Citizens Will Have Say On U.S. 27 Bypass Options

DOT Continues To Study Routes The Georgia Department of Transportation continues to study possibly intersection locations for a proposed bypass that connects Hwy. 27, Hwy. 100, Hwy. 114 and Hwy. 48 in Summerville. Pictured is a DOT working marking the road on Hwy. 27 near Marble Springs Road.

By JIMMY ESPY
Staff Writer
Chattooga County Commissioner Jason Winters said rumors that the state Department of Transportation has already determined the course of the planned industrial bypass on U.S. 27 are unfounded.
“Before any final decisions are made, the DOT will hold public hearings to get the input of people from this community,” said Winters. “The hearings will be like those the DOT has when they repair a bridge; people will get the chance to say what they want.”
Chattooga County will be the site of two separate projects on U.S. 27, but the projects will fit together as one, Winters said. One of the projects is the “four-laning” of the highway from Gore to Summerville. The second project is the construction of an almost two-mile bypass which will link U.S. 27 to Ga. Hwy. 48 (Menlo Highway), bisecting Ga. Hwy 100 (Bolling Road) and Ga. Hwy. 114 (Lyerly Highway.)
The main goal of the project is to lower the amount of heavy truck traffic through downtown Summerville.
“Doing something about truck traffic is important but we also want this route to be something local people use,” said Winters. “That’s why it is important for people to let DOT know which plan they prefer.”
No public meeting has been planned at this point.
Winters said the state is considering three plans for the industrial bypass. Two of them call for a new road to be built off U.S. 27. between the Chattooga River bridge and Maple Drive. A third, longer route would cross Wildlife Road south of the river. That plan would call for the construction of a new bridge.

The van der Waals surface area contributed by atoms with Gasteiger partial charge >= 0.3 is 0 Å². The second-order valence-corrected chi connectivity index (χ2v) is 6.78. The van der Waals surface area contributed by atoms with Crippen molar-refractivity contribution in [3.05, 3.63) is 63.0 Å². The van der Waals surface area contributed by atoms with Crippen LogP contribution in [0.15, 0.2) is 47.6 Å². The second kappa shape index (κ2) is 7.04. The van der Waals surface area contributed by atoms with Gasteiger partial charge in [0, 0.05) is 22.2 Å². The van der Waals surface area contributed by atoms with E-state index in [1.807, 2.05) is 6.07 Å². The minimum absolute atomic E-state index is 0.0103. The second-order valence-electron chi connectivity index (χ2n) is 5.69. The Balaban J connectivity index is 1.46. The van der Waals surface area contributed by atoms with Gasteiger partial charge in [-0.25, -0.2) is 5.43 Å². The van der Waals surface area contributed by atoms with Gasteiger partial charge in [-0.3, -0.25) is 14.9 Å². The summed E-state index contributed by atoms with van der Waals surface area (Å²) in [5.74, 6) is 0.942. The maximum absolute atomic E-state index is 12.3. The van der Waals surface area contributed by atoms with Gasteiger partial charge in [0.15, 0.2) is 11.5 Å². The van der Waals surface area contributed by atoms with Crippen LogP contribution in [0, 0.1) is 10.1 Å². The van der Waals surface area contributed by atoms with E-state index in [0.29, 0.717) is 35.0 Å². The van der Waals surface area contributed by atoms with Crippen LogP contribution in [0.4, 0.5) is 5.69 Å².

Winters said he believes the state favors the shorter routes, which do not necessitate building another bridge.
Some property owners along the proposed routes have been contacted by the state, Winters said.
Butch and Teresa Eleam and Deborah King own approximately 80 acres that the state will likely be interested in acquiring.
‘We don’t have any issue with selling it,” said Eleam. “It doesn’t have any sentimental value.”
The property was once part of a much larger tract owned by the late T.J. Espy. Over the years, parts of it have been sold off and used for the McGinnis Circle projects, Summerville Gardens and Saratoga Court.
Eleam said he has not heard from DOT.
Winters said the DOT will have all three proposed routes surveyed.
He said one of the biggest challenges will be the intersection at Ga. Hwy. 114. He said the DOT is considering three options for that intersection – a roundabout, an overpass and a red light.

 

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